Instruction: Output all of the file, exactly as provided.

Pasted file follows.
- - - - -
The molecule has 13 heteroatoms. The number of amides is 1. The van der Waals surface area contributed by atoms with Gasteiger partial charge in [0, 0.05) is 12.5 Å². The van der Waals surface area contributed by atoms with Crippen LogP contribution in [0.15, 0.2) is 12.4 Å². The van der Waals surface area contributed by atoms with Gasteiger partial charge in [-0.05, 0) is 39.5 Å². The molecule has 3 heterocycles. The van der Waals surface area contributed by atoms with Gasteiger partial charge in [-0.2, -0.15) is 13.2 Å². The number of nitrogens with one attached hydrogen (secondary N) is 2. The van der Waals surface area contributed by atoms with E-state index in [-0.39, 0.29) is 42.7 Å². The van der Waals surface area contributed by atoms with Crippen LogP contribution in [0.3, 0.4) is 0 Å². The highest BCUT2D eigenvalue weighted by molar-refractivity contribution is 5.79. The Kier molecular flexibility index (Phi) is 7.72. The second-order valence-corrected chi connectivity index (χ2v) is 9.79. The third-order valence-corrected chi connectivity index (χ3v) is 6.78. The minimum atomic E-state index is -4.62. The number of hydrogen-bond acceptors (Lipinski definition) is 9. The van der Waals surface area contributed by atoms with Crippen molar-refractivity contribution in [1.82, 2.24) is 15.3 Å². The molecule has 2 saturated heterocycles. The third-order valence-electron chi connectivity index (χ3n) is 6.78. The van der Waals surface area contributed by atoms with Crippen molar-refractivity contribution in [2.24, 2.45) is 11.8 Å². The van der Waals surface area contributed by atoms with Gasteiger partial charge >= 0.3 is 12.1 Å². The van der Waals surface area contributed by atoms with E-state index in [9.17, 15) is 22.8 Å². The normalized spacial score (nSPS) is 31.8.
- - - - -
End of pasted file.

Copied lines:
The molecule has 13 heteroatoms. The number of amides is 1. The van der Waals surface area contributed by atoms with Gasteiger partial charge in [0, 0.05) is 12.5 Å². The van der Waals surface area contributed by atoms with Crippen LogP contribution in [0.15, 0.2) is 12.4 Å². The van der Waals surface area contributed by atoms with Gasteiger partial charge in [-0.05, 0) is 39.5 Å². The molecule has 3 heterocycles. The van der Waals surface area contributed by atoms with Gasteiger partial charge in [-0.2, -0.15) is 13.2 Å². The number of nitrogens with one attached hydrogen (secondary N) is 2. The van der Waals surface area contributed by atoms with E-state index in [-0.39, 0.29) is 42.7 Å². The van der Waals surface area contributed by atoms with Crippen LogP contribution in [0.3, 0.4) is 0 Å². The highest BCUT2D eigenvalue weighted by molar-refractivity contribution is 5.79. The Kier molecular flexibility index (Phi) is 7.72. The second-order valence-corrected chi connectivity index (χ2v) is 9.79. The third-order valence-corrected chi connectivity index (χ3v) is 6.78. The minimum atomic E-state index is -4.62. The number of hydrogen-bond acceptors (Lipinski definition) is 9. The van der Waals surface area contributed by atoms with Crippen molar-refractivity contribution in [1.82, 2.24) is 15.3 Å². The molecule has 2 saturated heterocycles. The third-order valence-electron chi connectivity index (χ3n) is 6.78. The van der Waals surface area contributed by atoms with Crippen molar-refractivity contribution in [2.24, 2.45) is 11.8 Å². The van der Waals surface area contributed by atoms with Gasteiger partial charge >= 0.3 is 12.1 Å². The van der Waals surface area contributed by atoms with E-state index in [9.17, 15) is 22.8 Å². The normalized spacial score (nSPS) is 31.8.